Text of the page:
As a tutor at The Medic Portal, one of the most common questions I get is “where can I apply if I don’t do so well on my UKCAT?”, so this blog will give you some guidance on applying to medical school with a low UCAT score!
With the UKCAT playing such a large part in the medical school application system, many students believe a low UKCAT score means the end of the line, but this is by no means true!
There certainly are some medical schools where a high UKCAT is required, for example Newcastle or Edinburgh. Applying to these medical schools with a low score would be very unwise. However, there are many medical schools out there where the UKCAT isn’t particularly important.
So what are they? Well the short answer would be: it depends. Each medical school has its own unique application system, placing different weighting on elements like GCSEs, A level predictions, Personal Statements, Interviews and yes, unfortunately, UKCAT.
This means if you’re trying to make sense of your low UKCAT score and what it means for your application, you need to view your score in the context of all these other elements, and this is where things get confusing…
Luckily for you we’ve broken down your options depending on your UKCAT score, including the other elements you need to consider at the same time, aren’t we nice!
Overall there are 3 main options available to you if your UKCAT didn’t go so well:
Universities that generally don’t look at your score
Universities that put more weighting on academics or personal statement
So, without further ado, let’s take a look at what these are.
Options with a low UKCAT of 600 or under
Generally Cardiff does not look at your UKCAT score at all, when selecting students for interview Cardiff ranks based of GCSEs and/or A level grades (predictions are not used). Those at the top of the ranking are then assessed on their personal statement. Cardiff only uses the UKCAT in what the call a ‘borderline case’.
What this means is if they have 2 candidates who achieve the same ranking, and they can only invite one to interview or make one an offer then, they may look at the UKCAT as a final tool in making their selection. This all means if you’ve got academics and a strong personal statement, Cardiff is a good option!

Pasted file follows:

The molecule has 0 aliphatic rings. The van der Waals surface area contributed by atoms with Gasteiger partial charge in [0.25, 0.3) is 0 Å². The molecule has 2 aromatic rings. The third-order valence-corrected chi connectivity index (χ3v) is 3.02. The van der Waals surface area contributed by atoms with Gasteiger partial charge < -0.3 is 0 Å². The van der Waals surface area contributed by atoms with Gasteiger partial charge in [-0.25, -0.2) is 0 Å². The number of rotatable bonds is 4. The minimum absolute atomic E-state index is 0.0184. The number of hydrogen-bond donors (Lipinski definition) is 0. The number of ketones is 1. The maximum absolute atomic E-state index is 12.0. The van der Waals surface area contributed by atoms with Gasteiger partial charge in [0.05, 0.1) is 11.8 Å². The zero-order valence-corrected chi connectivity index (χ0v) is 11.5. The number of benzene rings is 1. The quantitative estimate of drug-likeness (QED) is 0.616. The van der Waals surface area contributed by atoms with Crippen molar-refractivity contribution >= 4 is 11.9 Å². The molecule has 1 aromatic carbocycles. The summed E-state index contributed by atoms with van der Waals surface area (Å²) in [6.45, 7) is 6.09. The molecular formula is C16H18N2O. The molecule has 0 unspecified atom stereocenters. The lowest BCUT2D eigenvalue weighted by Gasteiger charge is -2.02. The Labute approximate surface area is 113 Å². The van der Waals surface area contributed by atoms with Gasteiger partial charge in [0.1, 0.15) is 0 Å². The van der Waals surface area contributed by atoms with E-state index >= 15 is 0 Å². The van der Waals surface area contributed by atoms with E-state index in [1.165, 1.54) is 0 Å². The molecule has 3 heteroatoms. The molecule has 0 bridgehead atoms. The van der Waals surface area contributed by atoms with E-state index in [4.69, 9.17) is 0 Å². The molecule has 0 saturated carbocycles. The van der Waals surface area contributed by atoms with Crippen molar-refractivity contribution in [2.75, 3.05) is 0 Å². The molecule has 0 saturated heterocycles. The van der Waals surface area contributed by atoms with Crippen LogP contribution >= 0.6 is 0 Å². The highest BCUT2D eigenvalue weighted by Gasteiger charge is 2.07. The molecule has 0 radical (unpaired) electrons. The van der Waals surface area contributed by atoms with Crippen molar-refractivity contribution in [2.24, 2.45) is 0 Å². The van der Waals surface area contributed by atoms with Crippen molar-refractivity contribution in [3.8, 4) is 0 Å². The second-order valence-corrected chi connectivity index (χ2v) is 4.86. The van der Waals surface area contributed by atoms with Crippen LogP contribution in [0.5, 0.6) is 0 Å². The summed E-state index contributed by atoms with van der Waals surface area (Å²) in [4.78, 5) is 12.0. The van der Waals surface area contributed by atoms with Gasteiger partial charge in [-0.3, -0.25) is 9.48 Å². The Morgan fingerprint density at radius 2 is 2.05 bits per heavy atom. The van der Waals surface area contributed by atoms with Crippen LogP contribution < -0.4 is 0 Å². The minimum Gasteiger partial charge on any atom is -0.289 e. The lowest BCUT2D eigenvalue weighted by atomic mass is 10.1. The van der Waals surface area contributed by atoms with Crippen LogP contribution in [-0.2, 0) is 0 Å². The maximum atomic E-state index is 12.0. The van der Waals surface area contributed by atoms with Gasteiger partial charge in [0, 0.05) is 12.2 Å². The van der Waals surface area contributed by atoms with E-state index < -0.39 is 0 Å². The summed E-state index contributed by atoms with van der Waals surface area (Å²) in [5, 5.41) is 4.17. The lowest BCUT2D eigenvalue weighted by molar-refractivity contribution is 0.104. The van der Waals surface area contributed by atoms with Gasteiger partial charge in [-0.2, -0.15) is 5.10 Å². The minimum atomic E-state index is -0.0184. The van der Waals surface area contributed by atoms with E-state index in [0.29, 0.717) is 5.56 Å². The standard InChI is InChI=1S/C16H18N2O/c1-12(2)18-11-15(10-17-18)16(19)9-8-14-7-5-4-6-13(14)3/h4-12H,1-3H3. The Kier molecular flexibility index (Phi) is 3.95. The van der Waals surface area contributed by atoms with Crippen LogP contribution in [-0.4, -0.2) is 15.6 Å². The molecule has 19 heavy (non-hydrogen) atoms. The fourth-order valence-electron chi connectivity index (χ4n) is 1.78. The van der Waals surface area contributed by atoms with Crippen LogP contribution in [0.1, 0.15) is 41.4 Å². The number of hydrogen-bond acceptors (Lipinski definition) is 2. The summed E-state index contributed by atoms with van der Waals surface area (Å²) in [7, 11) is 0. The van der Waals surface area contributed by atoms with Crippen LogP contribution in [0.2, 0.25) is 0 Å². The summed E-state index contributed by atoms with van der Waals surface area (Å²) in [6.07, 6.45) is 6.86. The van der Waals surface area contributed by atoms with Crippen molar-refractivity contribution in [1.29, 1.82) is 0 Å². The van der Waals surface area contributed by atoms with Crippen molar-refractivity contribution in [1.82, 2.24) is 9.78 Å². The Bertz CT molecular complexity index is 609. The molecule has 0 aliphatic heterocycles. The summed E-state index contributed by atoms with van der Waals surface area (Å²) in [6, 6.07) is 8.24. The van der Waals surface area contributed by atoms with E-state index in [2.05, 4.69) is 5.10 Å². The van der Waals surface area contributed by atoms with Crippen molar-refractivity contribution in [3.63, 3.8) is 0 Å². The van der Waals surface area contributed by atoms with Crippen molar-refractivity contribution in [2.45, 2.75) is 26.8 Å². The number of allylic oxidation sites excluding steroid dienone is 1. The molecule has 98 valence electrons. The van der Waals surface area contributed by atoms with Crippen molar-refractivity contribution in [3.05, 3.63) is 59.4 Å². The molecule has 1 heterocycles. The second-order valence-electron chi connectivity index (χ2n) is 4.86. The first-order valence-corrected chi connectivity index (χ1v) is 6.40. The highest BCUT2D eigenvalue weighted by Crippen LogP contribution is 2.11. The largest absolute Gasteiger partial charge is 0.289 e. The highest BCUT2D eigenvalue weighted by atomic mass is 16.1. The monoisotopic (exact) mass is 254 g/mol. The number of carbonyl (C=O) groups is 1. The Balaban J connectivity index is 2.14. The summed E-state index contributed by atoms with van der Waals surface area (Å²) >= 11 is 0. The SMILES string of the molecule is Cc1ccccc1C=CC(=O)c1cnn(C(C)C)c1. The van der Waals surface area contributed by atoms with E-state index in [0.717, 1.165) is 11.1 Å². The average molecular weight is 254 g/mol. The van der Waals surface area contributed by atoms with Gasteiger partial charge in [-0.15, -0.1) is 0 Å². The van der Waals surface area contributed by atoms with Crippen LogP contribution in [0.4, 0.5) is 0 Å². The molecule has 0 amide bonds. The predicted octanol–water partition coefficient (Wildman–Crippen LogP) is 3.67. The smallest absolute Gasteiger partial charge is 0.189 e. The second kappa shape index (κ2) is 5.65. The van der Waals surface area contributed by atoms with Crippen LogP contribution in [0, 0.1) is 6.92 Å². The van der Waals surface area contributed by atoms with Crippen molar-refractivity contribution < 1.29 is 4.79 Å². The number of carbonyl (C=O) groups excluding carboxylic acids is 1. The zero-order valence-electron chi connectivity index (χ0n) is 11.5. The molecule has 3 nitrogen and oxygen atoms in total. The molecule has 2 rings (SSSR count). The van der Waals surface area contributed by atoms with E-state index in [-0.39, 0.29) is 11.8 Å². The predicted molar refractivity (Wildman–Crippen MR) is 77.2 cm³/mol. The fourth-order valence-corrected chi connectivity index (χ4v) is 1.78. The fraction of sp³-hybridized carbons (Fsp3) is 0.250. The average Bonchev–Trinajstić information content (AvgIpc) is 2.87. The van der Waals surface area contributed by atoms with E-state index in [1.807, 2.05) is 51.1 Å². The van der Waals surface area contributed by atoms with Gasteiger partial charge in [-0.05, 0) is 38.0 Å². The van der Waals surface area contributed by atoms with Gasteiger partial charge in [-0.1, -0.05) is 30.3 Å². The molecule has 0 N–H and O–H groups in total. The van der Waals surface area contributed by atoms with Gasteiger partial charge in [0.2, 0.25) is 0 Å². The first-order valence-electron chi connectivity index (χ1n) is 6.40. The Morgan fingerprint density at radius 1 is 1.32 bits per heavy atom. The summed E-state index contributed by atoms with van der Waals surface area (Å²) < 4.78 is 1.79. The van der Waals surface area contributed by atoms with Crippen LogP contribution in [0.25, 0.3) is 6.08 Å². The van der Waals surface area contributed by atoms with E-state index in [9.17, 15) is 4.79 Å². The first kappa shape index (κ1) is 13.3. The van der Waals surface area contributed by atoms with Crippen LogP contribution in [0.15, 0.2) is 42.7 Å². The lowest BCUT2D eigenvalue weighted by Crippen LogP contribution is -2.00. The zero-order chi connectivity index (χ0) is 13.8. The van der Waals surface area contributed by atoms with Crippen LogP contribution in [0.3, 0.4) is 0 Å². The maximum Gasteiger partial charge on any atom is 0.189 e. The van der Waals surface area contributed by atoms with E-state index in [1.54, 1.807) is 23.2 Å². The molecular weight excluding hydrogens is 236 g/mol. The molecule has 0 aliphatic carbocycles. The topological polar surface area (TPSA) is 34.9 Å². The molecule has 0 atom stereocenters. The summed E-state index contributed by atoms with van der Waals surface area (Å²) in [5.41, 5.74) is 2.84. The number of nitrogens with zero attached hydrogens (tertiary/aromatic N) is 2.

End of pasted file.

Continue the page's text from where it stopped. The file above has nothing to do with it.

Now Birmingham does look at UKCAT, but it only makes up 30% of their selection for interview. Therefore, whilst you may be thinking then that you’d need a high UKCAT, this often is not the case!
However, the other 70% is based on GCSEs. This means, this is a good option for you if you have a really good set, particularly in English Literature, English Language, Maths and 2 Sciences, plus 2 other subjects. If this fits your application profile, you’re practically guaranteed an interview.
Your UKCAT and GCSEs collectively give you a score out of 10. Last year the threshold for interview was 6.17. With GCSEs contributing 7 points, you can see how it is possible to get an interview based just off a good GCSE profile. Importantly, keep in mind that if you apply with a band 4 in the SJT, you would need to do especially well at interview. If you do have a band 4 in the SJT, this may be an unwise choice.
Once well known as one of those few universities not using the UKCAT or BMAT, this year Bristol became the final medical school to switch over to the UKCAT. Since this is the first year Bristol is using the UKCAT, it is hard to figure out exactly what kind of score is will be needed. What we do know is that the UKCAT is going to make up 10% of Bristol’s selection for interview with no cut off score.
The rest of selection comes from 20% academics and a huge 70% from Personal Statement! So if you’re grades/predictions are really good, and you’ve got an amazing personal statement, then theoretically this could make up for a low UKCAT score. However, since Bristol receives nearly 18 applications per place, competition is fierce!
Perhaps the main component used by Exeter when selecting for interview is A level predictions. Applicants are tiered depending on their A level predictions, those in the top tiers are invited to interview. It is only when there are too many candidates in a middle tier that a UKCAT threshold is set to select from that tier. This means if you’ve got really good A level predictions then Exeter is a good option.
There is a minimum cut off used at Keele, but compared to many universities it is quite low. Last year this cut off was only 582.5, but be warned it does vary slightly year on year. Nevertheless, the cut off is normally used to eliminate the bottom 20%, meaning if your score is over 590 you should be safe. Also be aware that you must score a band 3 or above in the SJT on top of this.
As you can see there are still a lot of options out there with a UKCAT under 600, and if you also consider 7 BMAT universities then you have even more to choose from!